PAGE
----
Next, the kick was put into practice against a partner. One side stood in zenkustu dachi, with a good target-minimising kamae position, ready to block with a short, fast gedan barai. The other side then had to launch their maegeri with sufficient speed to hit their opponent before they could block. The key to success was to drive the kick entirely from the hips, and rather than lifting the knee in a deliberate "chambering" action, to extend the lower leg as the knee was rising. When done correctly, you can see the leg going out like a whip - a quick kick of the hips starts the action and the leg snaps into the target before the block can get to it. In addition to being faster, it was also very easy to deliver an unintentionally powerful kick - the hip action and extension guarantees that there's a lot of the attacker's body weight involved in the impact. Sensei Kawasoe explained that a linear, full body technique is always harder to block. Firstly, it's harder for the blocker to judge the safe distance from the attacker, and secondly it's easier for the attacker to follow the blocker if they try to sidestep. This, apparently, is one reason why traditional training concentrates so much on linear movement.


The first session concluded with a few repetitions of Kanku Sho. As in the preceding exercises, Sensei Kawasoe encouraged a more fluid, single motion for each technique. In particular, he wanted us to eliminate the deliberate two-phase prepare-and-execute movements that often accompany blocks in kata. These are an unnecessary relic of the way katas (and indeed basics) are broken down into smaller steps for teaching purposes. Higher grades should be aiming for a fluid motion. For example, and uchi uke should be delivered more like a punch that ends in a block. This makes the technique faster, more practical and also ties it to the movement of the body, increasing power.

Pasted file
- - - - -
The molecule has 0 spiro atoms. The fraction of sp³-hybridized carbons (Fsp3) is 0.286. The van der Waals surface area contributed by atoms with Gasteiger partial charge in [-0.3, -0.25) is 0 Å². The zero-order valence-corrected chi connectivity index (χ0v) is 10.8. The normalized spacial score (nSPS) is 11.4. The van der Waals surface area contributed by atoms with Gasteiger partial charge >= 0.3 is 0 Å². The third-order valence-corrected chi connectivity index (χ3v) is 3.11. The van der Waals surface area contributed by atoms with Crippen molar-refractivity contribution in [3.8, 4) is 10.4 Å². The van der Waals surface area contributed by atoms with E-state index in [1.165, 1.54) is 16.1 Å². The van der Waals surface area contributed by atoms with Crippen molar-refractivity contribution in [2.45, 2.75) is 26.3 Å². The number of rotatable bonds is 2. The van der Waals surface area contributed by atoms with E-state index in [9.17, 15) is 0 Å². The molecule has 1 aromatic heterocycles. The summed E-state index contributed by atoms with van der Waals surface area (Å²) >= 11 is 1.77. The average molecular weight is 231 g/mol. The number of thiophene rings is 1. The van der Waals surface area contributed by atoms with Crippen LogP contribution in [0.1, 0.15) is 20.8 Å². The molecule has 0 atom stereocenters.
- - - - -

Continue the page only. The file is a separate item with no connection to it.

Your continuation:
The second class built on the first with a series of exercises utilising a subtle dropping, spring action to accelerate the technique. Starting from a relaxed, high stance, with the feet feeling lightly sprung on the floor, we had to drop and shift forward quickly while spontaneously launching a variety of techniques. Starting out with punching techniques such kizamizuki, gyakuzuki, we eventually progressed to maegeri and mawashigeri. In all cases the shift was to be short and sharp, with the technique flowing naturally from it, rather than as a deliberate two-step action. Partner exercises followed, so that we were now learning to use these attacks against a moving target.


The class concluded with more kicking practice. First up was mawashigeri-back, with the count paced so that the return had to follow on smoothly and quickly from the outward phase of the kick. This was followed by ushirogeri, in which the kick was initiated by transferring more weight onto the front leg and twisting further into hanmi. From this position, it was easier to snap the hips round and fire out the rear leg in a single motion.


And that wraps it up...

Overall, I'd have to say that this year's Summer Camp was particularly well structured. The instructors had clearly discussed what themes they wanted to concentrate on, and there was consistency across the whole course. Although there was little training in Master Nishiyama's sessions, some of his thoughts and ideas definitely carried over into the other classes and enriched them.